Goodbye Sony VAIO T, Hello VAIO TX Part 1

Some Design Flaws

To our way of thinking, Sony devoted too little thought and effort to ergonomics in parts of its design. When the user sits in front of this laptop, the label for the WLAN switch is impossible to read (because it's entirely out of view). The buttons for volume and mute are also easier to feel than to see. Sitting in a normal position in front of the unit, you might not even notice them at first.

Interestingly, Sony attempts to protect the Modem-Connector and one of the USB ports from dust with a cheap-looking, flaccid plastic flap. Why this is necessary remains a question, especially since neither the other USB port on the outside left of the case, nor the RJ-45 port on the back of the case, are likewise protected against dust and dirt.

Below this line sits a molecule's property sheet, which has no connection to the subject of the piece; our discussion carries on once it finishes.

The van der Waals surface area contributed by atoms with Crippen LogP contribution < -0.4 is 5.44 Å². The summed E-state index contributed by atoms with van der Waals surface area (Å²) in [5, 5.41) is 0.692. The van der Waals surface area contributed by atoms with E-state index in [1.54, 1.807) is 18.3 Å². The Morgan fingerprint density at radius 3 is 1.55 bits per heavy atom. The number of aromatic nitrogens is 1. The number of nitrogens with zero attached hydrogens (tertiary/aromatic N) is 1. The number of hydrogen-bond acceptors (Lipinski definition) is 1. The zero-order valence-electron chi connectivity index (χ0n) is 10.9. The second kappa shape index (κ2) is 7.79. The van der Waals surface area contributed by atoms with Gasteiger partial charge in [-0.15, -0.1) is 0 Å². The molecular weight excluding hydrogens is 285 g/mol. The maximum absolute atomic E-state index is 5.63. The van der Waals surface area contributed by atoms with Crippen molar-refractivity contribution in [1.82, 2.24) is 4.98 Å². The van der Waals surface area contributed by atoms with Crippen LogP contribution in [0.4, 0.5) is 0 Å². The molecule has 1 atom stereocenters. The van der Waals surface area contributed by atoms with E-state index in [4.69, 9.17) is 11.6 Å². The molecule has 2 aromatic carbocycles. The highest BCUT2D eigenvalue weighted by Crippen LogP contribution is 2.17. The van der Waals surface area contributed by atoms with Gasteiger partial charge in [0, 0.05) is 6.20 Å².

The left side of the laptop is where you'll find both USB 2.0 ports, plus the PCMCIA slot and a 56K modem port.

Why does Sony provide such a cheap flap to protect the modem connector and second USB port?

In an earlier review of the 1000 Series laptops from Averatec, we already determined that these kinds of flaps aren't good for much, as the following picture illustrates clearly.

Our experiences with Averatec's AV1050 sub-laptop showed us that such flaps wear out quickly under heavy use.